Ngorongoro Conservation Area

Declared a UNESCO World Heritage Site in 1978, the Ngorongoro Crater has easily earned its fabled reputation as one of Africa’s greatest natural wonders. The habitats on the floor of this crater are diverse, wildlife is varied and the concentration of animals is especially dense.

Short-grass plains thrive on the mineral-rich soil of the bowl’s floor providing nutritious grazing for numerous herbivores. These large mixed herds in turn attract an impressive density of predators. 

The variety of flora and fauna is so impressive here that rewarding sightings can be enjoyed from almost anywhere; right from the flamingo-fringed waters of Magadi soda lake to the leopard-frequented yellow fever trees of Lerai Forest. The only surprising absentees from the crater floor are giraffes and impalas but that is more than compensated for by good populations of eastern black rhino, large elephant herds and improving numbers of cheetahs. 

There is no accommodation inside the Ngorongoro Crater itself, but you can access the crater floor from the lodges and camps dotted around the crater rim and further to the south on the Rift Valley escarpment slopes. Some of the lodges and camps overlooking the crater floor have spectacular views but it is also worth considering their proximity to the crater’s entry points. The lodges and camps scattered further afield all make comfortable bases whereby many are uniquely designed and full of character too. 

Various walking options in the Ngorongoro Conservation Area and in the nearby Olduvai Gorge offer further enticements for visiting this area. Hiking areas include the Empakai and Olmoti craters both of which have breathtaking panoramic views. One of the world’s most important prehistoric sites, the Olduvai Gorge offers fascinating insights into the early species of human-like hominin who once lived here.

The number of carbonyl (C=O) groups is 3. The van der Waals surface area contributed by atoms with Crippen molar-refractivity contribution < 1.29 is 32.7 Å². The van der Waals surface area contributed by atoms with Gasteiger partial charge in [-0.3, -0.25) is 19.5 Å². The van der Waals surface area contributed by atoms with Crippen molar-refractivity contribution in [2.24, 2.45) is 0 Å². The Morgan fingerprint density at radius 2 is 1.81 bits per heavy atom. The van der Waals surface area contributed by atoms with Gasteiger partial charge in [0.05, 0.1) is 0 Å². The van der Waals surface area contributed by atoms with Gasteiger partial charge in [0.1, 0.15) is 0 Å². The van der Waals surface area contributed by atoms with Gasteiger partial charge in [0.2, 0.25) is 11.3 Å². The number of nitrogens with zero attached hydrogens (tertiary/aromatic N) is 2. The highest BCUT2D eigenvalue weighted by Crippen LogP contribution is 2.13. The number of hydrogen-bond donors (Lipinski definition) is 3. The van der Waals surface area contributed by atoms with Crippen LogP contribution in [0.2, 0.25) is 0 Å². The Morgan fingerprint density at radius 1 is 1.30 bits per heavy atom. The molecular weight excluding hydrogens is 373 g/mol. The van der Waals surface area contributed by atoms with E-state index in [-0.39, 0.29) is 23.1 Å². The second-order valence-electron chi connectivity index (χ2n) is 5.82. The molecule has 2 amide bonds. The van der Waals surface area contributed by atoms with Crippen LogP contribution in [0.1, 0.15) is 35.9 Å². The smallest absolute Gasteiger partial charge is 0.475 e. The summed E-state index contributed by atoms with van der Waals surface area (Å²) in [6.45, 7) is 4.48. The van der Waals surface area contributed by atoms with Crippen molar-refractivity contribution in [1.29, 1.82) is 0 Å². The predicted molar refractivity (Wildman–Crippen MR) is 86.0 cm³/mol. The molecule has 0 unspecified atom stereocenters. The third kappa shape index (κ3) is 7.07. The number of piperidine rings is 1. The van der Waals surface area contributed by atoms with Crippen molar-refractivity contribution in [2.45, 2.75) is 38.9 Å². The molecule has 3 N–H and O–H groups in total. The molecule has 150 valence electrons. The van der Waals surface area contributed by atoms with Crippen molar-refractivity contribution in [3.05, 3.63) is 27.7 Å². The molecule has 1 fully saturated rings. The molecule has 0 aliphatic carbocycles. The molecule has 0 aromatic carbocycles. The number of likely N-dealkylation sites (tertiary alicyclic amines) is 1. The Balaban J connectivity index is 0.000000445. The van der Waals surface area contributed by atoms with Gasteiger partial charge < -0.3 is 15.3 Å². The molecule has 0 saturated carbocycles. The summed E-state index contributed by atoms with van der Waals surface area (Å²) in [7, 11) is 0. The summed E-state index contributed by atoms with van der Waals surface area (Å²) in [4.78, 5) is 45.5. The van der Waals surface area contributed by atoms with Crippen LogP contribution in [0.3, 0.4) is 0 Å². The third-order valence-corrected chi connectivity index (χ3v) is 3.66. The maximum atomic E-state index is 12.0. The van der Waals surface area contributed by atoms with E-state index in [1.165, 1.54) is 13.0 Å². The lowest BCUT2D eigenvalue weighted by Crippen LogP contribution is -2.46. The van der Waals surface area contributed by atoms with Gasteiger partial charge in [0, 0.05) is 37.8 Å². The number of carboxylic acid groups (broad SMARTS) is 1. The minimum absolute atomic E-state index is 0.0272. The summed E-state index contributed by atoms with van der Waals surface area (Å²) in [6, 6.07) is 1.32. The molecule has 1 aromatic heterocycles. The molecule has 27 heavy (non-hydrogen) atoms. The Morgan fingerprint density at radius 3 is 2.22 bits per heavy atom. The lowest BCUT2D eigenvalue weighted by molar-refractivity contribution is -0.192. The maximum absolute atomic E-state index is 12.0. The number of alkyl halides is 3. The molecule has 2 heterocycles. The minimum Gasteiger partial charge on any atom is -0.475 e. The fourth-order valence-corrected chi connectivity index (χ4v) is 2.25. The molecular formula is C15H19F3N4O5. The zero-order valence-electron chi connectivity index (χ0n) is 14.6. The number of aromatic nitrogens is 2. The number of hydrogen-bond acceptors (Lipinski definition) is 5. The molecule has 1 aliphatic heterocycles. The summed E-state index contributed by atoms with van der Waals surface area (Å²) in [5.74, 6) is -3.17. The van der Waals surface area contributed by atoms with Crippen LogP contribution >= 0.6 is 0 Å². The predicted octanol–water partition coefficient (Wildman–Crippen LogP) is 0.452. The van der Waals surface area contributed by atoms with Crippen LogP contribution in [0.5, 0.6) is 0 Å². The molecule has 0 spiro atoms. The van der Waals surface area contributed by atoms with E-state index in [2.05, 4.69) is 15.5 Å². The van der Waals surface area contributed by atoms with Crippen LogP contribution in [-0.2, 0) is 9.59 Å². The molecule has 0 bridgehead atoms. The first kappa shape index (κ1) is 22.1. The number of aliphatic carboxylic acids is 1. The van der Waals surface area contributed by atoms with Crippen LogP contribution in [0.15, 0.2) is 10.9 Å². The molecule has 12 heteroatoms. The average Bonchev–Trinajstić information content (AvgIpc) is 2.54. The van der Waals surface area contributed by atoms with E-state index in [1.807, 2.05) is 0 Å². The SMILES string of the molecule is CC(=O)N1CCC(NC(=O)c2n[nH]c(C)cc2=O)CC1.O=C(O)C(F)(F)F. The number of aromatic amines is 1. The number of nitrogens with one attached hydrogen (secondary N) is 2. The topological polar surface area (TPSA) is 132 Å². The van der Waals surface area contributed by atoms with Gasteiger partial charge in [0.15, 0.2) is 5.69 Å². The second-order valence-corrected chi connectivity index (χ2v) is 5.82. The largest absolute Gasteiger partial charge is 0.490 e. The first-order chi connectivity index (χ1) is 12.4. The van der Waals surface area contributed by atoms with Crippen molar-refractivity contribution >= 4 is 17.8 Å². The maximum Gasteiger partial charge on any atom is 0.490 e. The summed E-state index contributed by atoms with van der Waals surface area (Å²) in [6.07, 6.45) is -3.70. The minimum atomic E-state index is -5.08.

The showpiece of this conservation area is undoubtedly the Ngorongoro Crater which was created when a large volcano exploded and collapsed on itself two to three million years ago. It was declared a UNESCO World Heritage Site in 1978 and is the largest intact volcanic caldera in the world. It measures about 16-19km in diameter with walls of 400-600m in height. No matter how you how you look at it, the Crater is a strong candidate for any list of the world’s greatest natural wonders. It is renowned both for its geological splendor and for being a natural reserve which is home to some of the densest large mammal populations found anywhere in Africa.

Due to the enclosed nature of the crater, it has virtually formed its own ecosystem. Besides the stunning scenery, one of the main attractions of this area is the variety of flora and fauna found in a remarkably compact area all year round. In the South west corner, there is the Lerai Forest, which is mainly comprised of yellow fever trees (a member of the acacia family). To the north of the forest is a shallow soda lake called Lake Magadi and to the east you will find Gorigor Swamp and the Ngoitokitok Springs where pods of hippo are found in plenty.

The northern side of the crater is much drier and consists of open grasslands which characterize the Crater floor and this is where majority of the resident game resides.

You are guaranteed to see large concentrations of game on any Ngorongoro safari. The mineral-rich floor of this spectacular bowl is largely flat, open and covered in nutritious grasses – much to the liking of large herds of zebra and wildebeest, which graze here. These extensive open plains are also home to herds of buffalos, Thomson’s gazelles, Grant’s gazelles and Tsessebe (often called Topi). You’ll also find East Africa’s best population of black rhinos here and which are often seen in open grasslands. Breeding herds of elephants pass through the Ngorongoro Crater itself only rarely but you will see a scattering of old bulls including some of the biggest tuskers left alive in Africa today. The only surprising absentees from the Crater are Impalas and Giraffes. It is thought that this is perhaps due to lack of open woodlands and browsing species of trees which these two species of animals tend to thrive on.